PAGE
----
Goa, being in the tropical zone and near the Arabian Sea, has a warm and humid climate for most of the year. The month of May is the hottest, seeing day temperatures of over 35° C coupled with high humidity. The monsoon rains arrive by early June and provide a much needed respite from the heat. Most of Goa's annual rainfall is received through the monsoons which last till late September. Goa has a short cool season between mid-December and February. These months are marked by cool nights of around 20°C and warm days of around 29°C with moderate amounts of humidity. Further inland, due to altitudinal gradation, the nights are a few degrees cooler.

History:
Goa has a long history stretching back to the 3rd century BC, when it formed part of the Maurya Empire. Goa was later ruled by the Satavahanas of Kolhapur, Maharashtra, around two thousand years ago. Later Chalukyas of Badami, Karnataka ruled Goa for over 180 years. Over next few centuries Goa was successively ruled by the Silharas, the Kadambas and the Chalukyans. In 1312, Goa came under the governance of the Delhi Sultanate however, the kingdom's grip on the region was weak, and by 1370 they were forced to surrender it to Harihara I of Vijaynagara. The Vijayanagara monarchs held on to the territory for the next hundred years until 1469, when it was appropriated by the Bahmani Sultans of Gulbarga. After the dynasty crumbled, the area came under the hands of the Adil Shahis of Bijapur who made Velha Goa their auxiliary capital.

In 1498, Vasco da Gama became the first European to set foot in India through a sea route, landing in Calicut in Kerala, followed by an arrival in what is now known as Old Goa. The Portuguese arrived with the intention of setting up a colony and seizing complete control of the spice trade from other European powers after traditional land routes to India were closed by the Ottoman Turks. Later, in 1510, Portuguese admiral Afonso de Albuquerque defeated the ruling Bijapur kings with the help of a local ally, Timayya, leading to the establishment of a permanent settlement in Velha Goa (today’s Old Goa). The Portuguese intended it to be a colony and a naval base, distinct from the fortified enclaves established elsewhere along India's coasts.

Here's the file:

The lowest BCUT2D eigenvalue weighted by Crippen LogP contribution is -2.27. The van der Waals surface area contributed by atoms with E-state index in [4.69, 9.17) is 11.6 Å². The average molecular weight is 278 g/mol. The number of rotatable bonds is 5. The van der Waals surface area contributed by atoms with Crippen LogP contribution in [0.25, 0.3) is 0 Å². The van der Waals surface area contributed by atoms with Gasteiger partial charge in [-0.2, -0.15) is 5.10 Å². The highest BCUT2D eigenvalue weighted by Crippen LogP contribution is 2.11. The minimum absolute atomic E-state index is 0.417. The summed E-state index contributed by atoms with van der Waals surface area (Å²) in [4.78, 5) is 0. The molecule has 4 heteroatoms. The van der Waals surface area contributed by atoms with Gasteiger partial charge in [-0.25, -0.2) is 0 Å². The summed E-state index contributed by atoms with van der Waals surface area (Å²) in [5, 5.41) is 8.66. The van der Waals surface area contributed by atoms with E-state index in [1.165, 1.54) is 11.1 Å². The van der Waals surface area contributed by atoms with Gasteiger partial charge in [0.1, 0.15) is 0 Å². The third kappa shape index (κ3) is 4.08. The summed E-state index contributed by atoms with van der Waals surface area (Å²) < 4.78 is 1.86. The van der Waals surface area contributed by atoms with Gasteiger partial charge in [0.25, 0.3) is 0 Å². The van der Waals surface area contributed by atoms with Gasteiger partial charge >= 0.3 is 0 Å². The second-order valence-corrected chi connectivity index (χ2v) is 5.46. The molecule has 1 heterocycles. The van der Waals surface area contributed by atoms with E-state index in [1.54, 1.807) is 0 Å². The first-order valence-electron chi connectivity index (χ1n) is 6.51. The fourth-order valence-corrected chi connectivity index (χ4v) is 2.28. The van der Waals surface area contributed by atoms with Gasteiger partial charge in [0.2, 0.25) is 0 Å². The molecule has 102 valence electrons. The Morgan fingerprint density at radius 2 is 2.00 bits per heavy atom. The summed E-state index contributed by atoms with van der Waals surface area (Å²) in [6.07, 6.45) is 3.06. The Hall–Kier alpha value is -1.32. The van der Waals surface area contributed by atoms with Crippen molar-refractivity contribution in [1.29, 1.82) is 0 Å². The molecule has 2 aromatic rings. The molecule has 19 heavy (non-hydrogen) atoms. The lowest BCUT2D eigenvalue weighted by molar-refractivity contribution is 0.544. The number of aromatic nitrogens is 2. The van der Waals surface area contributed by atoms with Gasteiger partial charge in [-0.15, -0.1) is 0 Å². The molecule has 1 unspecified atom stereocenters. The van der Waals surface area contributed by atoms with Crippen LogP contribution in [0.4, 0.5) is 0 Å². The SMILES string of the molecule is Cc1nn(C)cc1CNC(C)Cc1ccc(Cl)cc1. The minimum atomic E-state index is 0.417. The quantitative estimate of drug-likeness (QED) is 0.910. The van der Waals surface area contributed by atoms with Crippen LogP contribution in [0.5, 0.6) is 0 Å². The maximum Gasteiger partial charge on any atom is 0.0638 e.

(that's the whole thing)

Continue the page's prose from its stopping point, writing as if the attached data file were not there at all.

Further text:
With the imposition of the inquisition (1560–1812), many of the local residents were forcibly converted to Christianity by missionaries, threatened by punishment or confiscation of land, titles or property. Many converted, however retaining parts of their Hindu heritage. To escape the Inquisition and harassment, thousands fled the state, settling down in the neighbouring towns of Mangalore and Karwar in Karnataka. Portuguese possessions in India were a few enclaves along India's west coast, with Goa being the largest of these holdings. By mid-18th century the area under occupation had expanded to most of Goa's present day state limits. After India gained independence from the British in 1947, Portugal refused to accede to India's demand to relinquish their control of its exclave. United Nations General Assembly Resolution 1541 in 1960 noted that Goa was non-self-governing and essentially showed sympathy toward self determination. Finally, on December 19, 1961 the Indian Army liberated Goa along with Daman and Diu and was incorporated as a Union territory of the Indian Union. Goa attained Statehood on May 30, 1987.

Beaches:
Blessed with 105 kms of golden coastline, Goa provides an excellent range of beaches to suit everybody's needs. Some beaches are unspoilt pristine stretches of sand, ideal for the solitude seeker, while others pulsate with crowds basking in the brilliant sunshine. The unique mixture of sun,sand and the sea, coupled with the essence of local culture gives each Goan beach, a distinct identity.